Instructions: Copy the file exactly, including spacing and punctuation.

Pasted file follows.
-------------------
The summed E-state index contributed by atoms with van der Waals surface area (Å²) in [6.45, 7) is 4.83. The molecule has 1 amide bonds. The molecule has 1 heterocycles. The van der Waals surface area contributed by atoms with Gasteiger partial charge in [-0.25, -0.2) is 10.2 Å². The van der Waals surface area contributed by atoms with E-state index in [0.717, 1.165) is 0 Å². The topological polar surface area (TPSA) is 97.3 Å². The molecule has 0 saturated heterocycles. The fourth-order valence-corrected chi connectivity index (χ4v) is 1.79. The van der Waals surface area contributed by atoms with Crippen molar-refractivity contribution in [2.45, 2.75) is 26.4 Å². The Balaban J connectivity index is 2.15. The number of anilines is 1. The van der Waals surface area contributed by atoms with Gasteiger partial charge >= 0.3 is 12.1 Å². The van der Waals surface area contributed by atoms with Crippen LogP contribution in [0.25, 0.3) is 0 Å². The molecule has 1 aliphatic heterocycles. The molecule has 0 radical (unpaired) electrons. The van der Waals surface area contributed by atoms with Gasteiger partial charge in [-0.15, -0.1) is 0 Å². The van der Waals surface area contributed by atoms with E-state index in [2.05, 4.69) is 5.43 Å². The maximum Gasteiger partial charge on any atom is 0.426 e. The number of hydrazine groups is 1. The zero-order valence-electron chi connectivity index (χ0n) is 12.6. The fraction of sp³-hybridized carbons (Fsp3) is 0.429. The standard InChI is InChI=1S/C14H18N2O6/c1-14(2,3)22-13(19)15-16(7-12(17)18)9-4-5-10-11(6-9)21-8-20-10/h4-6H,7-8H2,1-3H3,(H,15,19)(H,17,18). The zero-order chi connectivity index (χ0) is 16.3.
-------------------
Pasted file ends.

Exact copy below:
The summed E-state index contributed by atoms with van der Waals surface area (Å²) in [6.45, 7) is 4.83. The molecule has 1 amide bonds. The molecule has 1 heterocycles. The van der Waals surface area contributed by atoms with Gasteiger partial charge in [-0.25, -0.2) is 10.2 Å². The van der Waals surface area contributed by atoms with E-state index in [0.717, 1.165) is 0 Å². The topological polar surface area (TPSA) is 97.3 Å². The molecule has 0 saturated heterocycles. The fourth-order valence-corrected chi connectivity index (χ4v) is 1.79. The van der Waals surface area contributed by atoms with Crippen molar-refractivity contribution in [2.45, 2.75) is 26.4 Å². The Balaban J connectivity index is 2.15. The number of anilines is 1. The van der Waals surface area contributed by atoms with Gasteiger partial charge >= 0.3 is 12.1 Å². The van der Waals surface area contributed by atoms with Crippen LogP contribution in [0.25, 0.3) is 0 Å². The molecule has 1 aliphatic heterocycles. The molecule has 0 radical (unpaired) electrons. The van der Waals surface area contributed by atoms with Gasteiger partial charge in [-0.15, -0.1) is 0 Å². The van der Waals surface area contributed by atoms with E-state index in [2.05, 4.69) is 5.43 Å². The maximum Gasteiger partial charge on any atom is 0.426 e. The number of hydrazine groups is 1. The zero-order valence-electron chi connectivity index (χ0n) is 12.6. The fraction of sp³-hybridized carbons (Fsp3) is 0.429. The standard InChI is InChI=1S/C14H18N2O6/c1-14(2,3)22-13(19)15-16(7-12(17)18)9-4-5-10-11(6-9)21-8-20-10/h4-6H,7-8H2,1-3H3,(H,15,19)(H,17,18). The zero-order chi connectivity index (χ0) is 16.3.